A brief functional and technical overview of this scenario is discussed in this short screen cast.

 

PaaS-SaaS_5.png

Figure: Custom web application linking out to Sales Cloud

 

Solution Approach

 

A user logs into the custom web application and creates a new lead record and by clicking on a button in the web UI, the user will be taken to Oracle Sales Cloud where he/she can further work with the lead information.  This sample on oracle cloud developer portal provides a detailed explanation on building this extension.


Slimmed-down subsets of Oracle Sales Cloud features are made visible to the logged in user limiting the access to only specific Sales Cloud functions. This is because the user is assigned a custom role in Sales Cloud restricting his access to only leads and opportunity related functions.


The views expressed in this post are my own and do not necessarily reflect the views of Oracle.

Overview


An enterprise is using Oracle Sales Cloud to manage information about leads and opportunities. The sales representatives of an enterprise would want to know if there are any pending / long-standing service requests from customers before meeting them for additional sales opportunities. Additionally, the representatives would also like to be current on the latest news about their accounts such as leadership changes, recent announcements, or anything that may impact their selling ability.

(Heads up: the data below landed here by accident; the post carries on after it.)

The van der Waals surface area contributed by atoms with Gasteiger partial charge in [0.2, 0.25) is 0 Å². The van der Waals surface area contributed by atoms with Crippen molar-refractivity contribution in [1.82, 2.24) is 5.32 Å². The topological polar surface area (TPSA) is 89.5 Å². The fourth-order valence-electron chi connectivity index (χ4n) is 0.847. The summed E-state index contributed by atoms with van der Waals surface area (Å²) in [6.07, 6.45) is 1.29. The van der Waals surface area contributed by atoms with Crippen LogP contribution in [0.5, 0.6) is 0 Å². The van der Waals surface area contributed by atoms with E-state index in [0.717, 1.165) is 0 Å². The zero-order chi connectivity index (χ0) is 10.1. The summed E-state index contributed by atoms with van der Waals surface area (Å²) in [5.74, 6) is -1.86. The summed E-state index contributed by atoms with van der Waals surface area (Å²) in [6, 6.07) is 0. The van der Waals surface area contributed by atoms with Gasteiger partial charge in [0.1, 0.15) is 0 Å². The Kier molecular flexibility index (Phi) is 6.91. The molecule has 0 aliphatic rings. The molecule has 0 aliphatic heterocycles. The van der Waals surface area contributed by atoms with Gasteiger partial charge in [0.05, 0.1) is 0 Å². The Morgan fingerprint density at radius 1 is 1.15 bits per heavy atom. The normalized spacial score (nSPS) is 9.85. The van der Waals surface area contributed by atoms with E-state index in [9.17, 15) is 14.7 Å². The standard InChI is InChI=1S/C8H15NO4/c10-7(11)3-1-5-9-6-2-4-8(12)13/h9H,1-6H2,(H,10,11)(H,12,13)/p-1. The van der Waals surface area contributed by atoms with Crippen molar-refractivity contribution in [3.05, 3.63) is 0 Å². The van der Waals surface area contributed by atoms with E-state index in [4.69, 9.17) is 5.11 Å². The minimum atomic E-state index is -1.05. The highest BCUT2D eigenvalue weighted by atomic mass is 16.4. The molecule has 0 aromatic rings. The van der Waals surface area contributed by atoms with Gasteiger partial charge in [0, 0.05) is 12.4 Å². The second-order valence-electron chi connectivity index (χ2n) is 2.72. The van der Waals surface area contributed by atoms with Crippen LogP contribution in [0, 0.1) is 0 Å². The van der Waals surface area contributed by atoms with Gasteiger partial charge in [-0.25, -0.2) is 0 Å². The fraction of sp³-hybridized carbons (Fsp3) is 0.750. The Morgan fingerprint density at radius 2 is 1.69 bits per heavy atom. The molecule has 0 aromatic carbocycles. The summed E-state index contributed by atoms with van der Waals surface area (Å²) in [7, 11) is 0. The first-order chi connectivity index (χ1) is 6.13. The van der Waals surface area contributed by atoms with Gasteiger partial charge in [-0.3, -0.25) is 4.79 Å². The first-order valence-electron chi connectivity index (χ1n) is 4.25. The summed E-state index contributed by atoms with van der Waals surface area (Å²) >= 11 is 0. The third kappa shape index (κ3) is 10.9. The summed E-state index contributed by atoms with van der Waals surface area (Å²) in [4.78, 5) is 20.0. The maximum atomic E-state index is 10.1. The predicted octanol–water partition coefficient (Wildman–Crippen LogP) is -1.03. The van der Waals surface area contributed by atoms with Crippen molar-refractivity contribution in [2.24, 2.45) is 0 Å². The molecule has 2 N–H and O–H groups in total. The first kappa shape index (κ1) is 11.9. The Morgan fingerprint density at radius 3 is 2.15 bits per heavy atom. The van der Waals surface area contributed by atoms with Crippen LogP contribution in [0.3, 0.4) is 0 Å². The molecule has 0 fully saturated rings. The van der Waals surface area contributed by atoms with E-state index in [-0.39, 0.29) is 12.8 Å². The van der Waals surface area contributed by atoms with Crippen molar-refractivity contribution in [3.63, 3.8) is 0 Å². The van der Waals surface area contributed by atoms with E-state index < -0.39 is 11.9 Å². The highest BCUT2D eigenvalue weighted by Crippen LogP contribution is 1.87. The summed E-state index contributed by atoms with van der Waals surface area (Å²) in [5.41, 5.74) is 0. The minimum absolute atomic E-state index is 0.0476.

The enterprise has built a bespoke web application which is deployed in JCS-SX that lists all open service requests related to a specific customer. This short screen cast discusses briefly about the functional and technical overview of this scenario.

 

PaaS-SaaS_6.png

Figure: Embed extended UI within Sales Cloud UI


Solution Approach

 

When the user selects an account in Sales Cloud UI, in the account widget a new sub-tab linked to the web application which is deployed in JCS-SX is displayed.  Upon clicking this tab, the sales representative will be able to view all the pending/open service requests for the selected customer along with recent changes/announcements relevant to the customer. This sample on oracle cloud developer portal provides a detailed explanation on this solution.